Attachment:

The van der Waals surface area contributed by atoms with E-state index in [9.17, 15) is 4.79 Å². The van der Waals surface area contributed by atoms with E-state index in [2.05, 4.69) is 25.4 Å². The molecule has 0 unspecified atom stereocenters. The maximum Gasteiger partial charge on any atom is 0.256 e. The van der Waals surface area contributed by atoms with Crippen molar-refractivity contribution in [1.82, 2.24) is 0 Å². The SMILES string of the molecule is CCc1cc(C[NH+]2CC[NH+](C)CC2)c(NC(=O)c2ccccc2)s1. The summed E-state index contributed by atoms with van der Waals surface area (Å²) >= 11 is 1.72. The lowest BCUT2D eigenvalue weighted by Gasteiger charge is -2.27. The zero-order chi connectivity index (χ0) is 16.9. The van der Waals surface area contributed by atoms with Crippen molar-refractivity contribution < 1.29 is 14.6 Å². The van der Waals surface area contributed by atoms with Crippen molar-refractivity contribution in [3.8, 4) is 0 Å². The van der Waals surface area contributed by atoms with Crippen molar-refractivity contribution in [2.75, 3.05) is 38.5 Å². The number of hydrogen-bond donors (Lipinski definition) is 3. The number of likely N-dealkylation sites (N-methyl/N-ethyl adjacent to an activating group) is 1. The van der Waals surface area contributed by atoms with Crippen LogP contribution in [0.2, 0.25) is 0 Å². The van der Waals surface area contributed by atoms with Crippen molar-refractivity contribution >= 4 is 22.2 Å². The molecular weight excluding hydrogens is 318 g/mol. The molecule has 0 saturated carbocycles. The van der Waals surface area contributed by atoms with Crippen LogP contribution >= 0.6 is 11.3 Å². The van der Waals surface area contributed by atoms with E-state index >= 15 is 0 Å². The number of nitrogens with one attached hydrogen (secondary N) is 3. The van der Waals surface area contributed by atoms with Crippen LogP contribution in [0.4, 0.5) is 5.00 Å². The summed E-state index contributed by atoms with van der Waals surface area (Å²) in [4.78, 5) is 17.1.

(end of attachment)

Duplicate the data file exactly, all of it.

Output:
The van der Waals surface area contributed by atoms with E-state index in [9.17, 15) is 4.79 Å². The van der Waals surface area contributed by atoms with E-state index in [2.05, 4.69) is 25.4 Å². The molecule has 0 unspecified atom stereocenters. The maximum Gasteiger partial charge on any atom is 0.256 e. The van der Waals surface area contributed by atoms with Crippen molar-refractivity contribution in [1.82, 2.24) is 0 Å². The SMILES string of the molecule is CCc1cc(C[NH+]2CC[NH+](C)CC2)c(NC(=O)c2ccccc2)s1. The summed E-state index contributed by atoms with van der Waals surface area (Å²) >= 11 is 1.72. The lowest BCUT2D eigenvalue weighted by Gasteiger charge is -2.27. The zero-order chi connectivity index (χ0) is 16.9. The van der Waals surface area contributed by atoms with Crippen molar-refractivity contribution < 1.29 is 14.6 Å². The van der Waals surface area contributed by atoms with Crippen molar-refractivity contribution in [3.8, 4) is 0 Å². The van der Waals surface area contributed by atoms with Crippen molar-refractivity contribution in [2.75, 3.05) is 38.5 Å². The number of hydrogen-bond donors (Lipinski definition) is 3. The number of likely N-dealkylation sites (N-methyl/N-ethyl adjacent to an activating group) is 1. The van der Waals surface area contributed by atoms with Crippen LogP contribution in [0.2, 0.25) is 0 Å². The van der Waals surface area contributed by atoms with Crippen molar-refractivity contribution >= 4 is 22.2 Å². The molecular weight excluding hydrogens is 318 g/mol. The molecule has 0 saturated carbocycles. The van der Waals surface area contributed by atoms with Crippen LogP contribution >= 0.6 is 11.3 Å². The van der Waals surface area contributed by atoms with E-state index >= 15 is 0 Å². The number of nitrogens with one attached hydrogen (secondary N) is 3. The van der Waals surface area contributed by atoms with Crippen LogP contribution in [0.4, 0.5) is 5.00 Å². The summed E-state index contributed by atoms with van der Waals surface area (Å²) in [4.78, 5) is 17.1.